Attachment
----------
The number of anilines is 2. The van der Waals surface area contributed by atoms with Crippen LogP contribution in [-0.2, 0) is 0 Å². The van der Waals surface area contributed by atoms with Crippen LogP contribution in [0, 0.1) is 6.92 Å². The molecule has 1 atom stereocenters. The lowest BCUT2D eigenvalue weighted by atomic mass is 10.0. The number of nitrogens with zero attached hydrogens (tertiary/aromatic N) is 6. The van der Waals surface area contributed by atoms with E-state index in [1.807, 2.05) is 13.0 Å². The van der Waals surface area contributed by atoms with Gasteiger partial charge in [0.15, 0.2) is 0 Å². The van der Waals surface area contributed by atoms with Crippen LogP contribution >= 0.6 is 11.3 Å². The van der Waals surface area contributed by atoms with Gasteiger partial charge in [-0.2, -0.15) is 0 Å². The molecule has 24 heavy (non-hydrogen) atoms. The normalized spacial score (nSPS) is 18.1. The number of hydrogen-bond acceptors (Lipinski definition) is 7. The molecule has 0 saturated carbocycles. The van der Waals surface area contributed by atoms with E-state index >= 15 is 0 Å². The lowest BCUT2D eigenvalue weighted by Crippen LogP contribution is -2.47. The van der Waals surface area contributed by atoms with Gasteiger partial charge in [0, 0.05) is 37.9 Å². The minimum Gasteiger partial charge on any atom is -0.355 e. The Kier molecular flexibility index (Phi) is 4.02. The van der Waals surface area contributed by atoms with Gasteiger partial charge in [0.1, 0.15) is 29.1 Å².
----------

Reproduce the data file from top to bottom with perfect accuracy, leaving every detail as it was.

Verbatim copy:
The number of anilines is 2. The van der Waals surface area contributed by atoms with Crippen LogP contribution in [-0.2, 0) is 0 Å². The van der Waals surface area contributed by atoms with Crippen LogP contribution in [0, 0.1) is 6.92 Å². The molecule has 1 atom stereocenters. The lowest BCUT2D eigenvalue weighted by atomic mass is 10.0. The number of nitrogens with zero attached hydrogens (tertiary/aromatic N) is 6. The van der Waals surface area contributed by atoms with E-state index in [1.807, 2.05) is 13.0 Å². The van der Waals surface area contributed by atoms with Gasteiger partial charge in [0.15, 0.2) is 0 Å². The van der Waals surface area contributed by atoms with Crippen LogP contribution >= 0.6 is 11.3 Å². The van der Waals surface area contributed by atoms with Gasteiger partial charge in [-0.2, -0.15) is 0 Å². The molecule has 24 heavy (non-hydrogen) atoms. The normalized spacial score (nSPS) is 18.1. The number of hydrogen-bond acceptors (Lipinski definition) is 7. The molecule has 0 saturated carbocycles. The van der Waals surface area contributed by atoms with E-state index >= 15 is 0 Å². The lowest BCUT2D eigenvalue weighted by Crippen LogP contribution is -2.47. The van der Waals surface area contributed by atoms with Gasteiger partial charge in [0, 0.05) is 37.9 Å². The minimum Gasteiger partial charge on any atom is -0.355 e. The Kier molecular flexibility index (Phi) is 4.02. The van der Waals surface area contributed by atoms with Gasteiger partial charge in [0.1, 0.15) is 29.1 Å².